This is a transcript of episode #050 on the Left and Right. Check out the episode page HERE.
The year is 1789 and the citizens of France are deeply entrenched… in the battle for human rights that would forever change the course of history known as The French Revolution. See, because before there ever was a "Declaration of the Rights of Man and the Citizen"…before France became what it would eventually become…a war needed to be fought. But it wasn't a war on a battlefield with muskets and cavalry and all that kind of glorious stuff…it was a war of ideas in a place called the National Assembly.
Kind of ironic…despite how revolutionary its production was…The National Assembly that brought these ideas to pass really only existed for a short period of time. Between the dates of June 13, 1789 to July 9, 1789…less than a month when it was all said and done…a group of people gathered together…and I could talk about the different estates of government in France during this time and the systematic political castration of the bourgeoisie…but out of respect to your time…the interesting part when it comes to our episode today is how this battlefield was laid out physically.
Because just like in a battlefield with muskets and a cavalry… where the soldiers would position themselves on opposite sides of a room or a field….the people fighting in this war of ideas in the National Assembly about to what extent this French revolution is justified…ALSO positioned themselves on opposite sides of the battlefield. There was a president of this National Assembly…he would be in the middle of the room…the people that supported the king and the way that things currently were in France sat on the right hand side of the president…and the people that supported the revolution sat on the left hand side of the president.
There was a clear divide between the two sides of the room…you can hear it in the testimony of the people who were there that quote "those who were loyal to religion and the king took up positions to the right of the chair so as to avoid the shouts, oaths and indecencies that enjoyed free reign in the opposing camp."
Well, eventually the people on the right hand side of the room became known as the party of order and the people on the left hand side of the room became known as the party of movement. This story of the National Assembly… and the war of ideas that took place in 1789… this is the origin of the terms right wing and left wing in our modern political lexicon. This is where the terms came from! The French Revolution!
Now why are we talking about this? Well, the reason why is because I got about three or four days into writing what I THOUGHT was going to be the next episode of the show and I had all this great stuff about Adam Smith and the Free Market and Specialization and how all this stuff applies to us on our island civilization that we've been building…and then I realized I was making a giant assumption.
Like, why am I just assuming that you people want Adam Smith's Free Market system implemented on our island? Because you don't gotta go very far…the comment section of any YouTube video…it doesn't even matter what the video's about…you will find someone railing against the failures of the Free Market system. They'll say that an unregulated Free Market system is a recipe for disaster and that even in today's world when we DO HAVE regulations in place…it just opens up another can of worms…that the richest and most powerful people and companies that stand to gain from not being regulated the most are the only ones with the resources to lobby congress and pay money to influence legislation in their favor.
These people would say: the game is rigged…and since we now know by experience that that's the case, if we're starting a new society…why would we ever willingly cannonball into that pool again? Why not address the problems that arose in the Free Market system, come up with a BRAND NEW system that works better and use that one! Let's have a pow wow on our island! Let's all sit together in a circle and toss some ideas around…theorize…strategize…hypothetical example after hypothetical example UNTIL!….we arrive at what seems like a new, PERFECT system on our island!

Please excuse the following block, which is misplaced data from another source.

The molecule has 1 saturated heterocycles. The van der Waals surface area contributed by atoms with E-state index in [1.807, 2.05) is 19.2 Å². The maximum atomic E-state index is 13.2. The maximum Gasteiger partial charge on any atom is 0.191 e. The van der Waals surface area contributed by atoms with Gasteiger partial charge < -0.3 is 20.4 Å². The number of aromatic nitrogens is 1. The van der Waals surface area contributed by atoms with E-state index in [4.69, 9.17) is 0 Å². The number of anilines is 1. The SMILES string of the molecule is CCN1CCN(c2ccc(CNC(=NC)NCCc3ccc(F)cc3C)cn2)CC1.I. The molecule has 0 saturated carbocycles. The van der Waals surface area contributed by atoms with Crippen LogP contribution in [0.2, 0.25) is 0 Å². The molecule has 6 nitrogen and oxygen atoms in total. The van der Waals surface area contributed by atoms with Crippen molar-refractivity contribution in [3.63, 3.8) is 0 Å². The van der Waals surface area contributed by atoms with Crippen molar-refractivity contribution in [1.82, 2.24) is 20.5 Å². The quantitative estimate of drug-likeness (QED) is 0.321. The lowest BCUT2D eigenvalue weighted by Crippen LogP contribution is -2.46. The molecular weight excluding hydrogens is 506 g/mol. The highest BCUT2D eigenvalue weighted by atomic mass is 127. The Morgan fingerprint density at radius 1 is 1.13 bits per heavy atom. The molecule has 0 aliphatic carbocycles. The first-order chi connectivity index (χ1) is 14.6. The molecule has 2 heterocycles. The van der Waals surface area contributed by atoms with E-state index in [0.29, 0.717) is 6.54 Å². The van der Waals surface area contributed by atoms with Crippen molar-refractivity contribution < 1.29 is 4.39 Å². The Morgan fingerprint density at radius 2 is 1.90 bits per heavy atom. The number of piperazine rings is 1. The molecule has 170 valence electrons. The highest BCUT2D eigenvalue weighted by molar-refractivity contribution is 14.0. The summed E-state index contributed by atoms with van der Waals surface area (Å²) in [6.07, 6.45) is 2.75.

Nobodies arguing that Adam Smith's system is worthless…definitely better than Mercantilism among other examples…but it could be better. Why would we ever sit around idly when a better system could exist out there…one that reaches our economic goals better than the old system does…let's say that we all sat around on our island and arrived at a brand new, abstract theory that our projections show is going to be WAY BETTER than Adam Smith's system…why wouldn't we use it?
Let me just pose the question to you guys real quick: What would you rather do? Would you rather implement Adam Smith's system that we know works, yes it has its flaws, but at least we know it works and we can make gradual adjustments and try to make it better. Or would you rather revolutionize economics entirely.. and try a brand new system, that admittedly has never been tried before…but we have no reason to expect that it wouldn't work. It SEEMS way better than the other system, and we might run into problems but let's just correct course as we go!
What you have here are two very different methods of approaching any task… any task you may assign yourself whether you're a government…a person…team…anything. We're going to come back to these two methods in more detail, but first let's talk about a couple of very important people from the enlightenment that embody these two approaches.
There is a common misconception thrown around a lot today about a couple of political thinkers from the age of enlightenment. I've heard dozens of people say this thing over the course of my life…the idea is that when it comes to modern day political thought…there's two kinds of people in the world…whether you consider yourself on the left or on the right…your thinking if you traced it back…is ultimately derived from one of these two guys back in the age of enlightenment: Thomas Paine if you're on the left or Edmund Burke if you're on the right.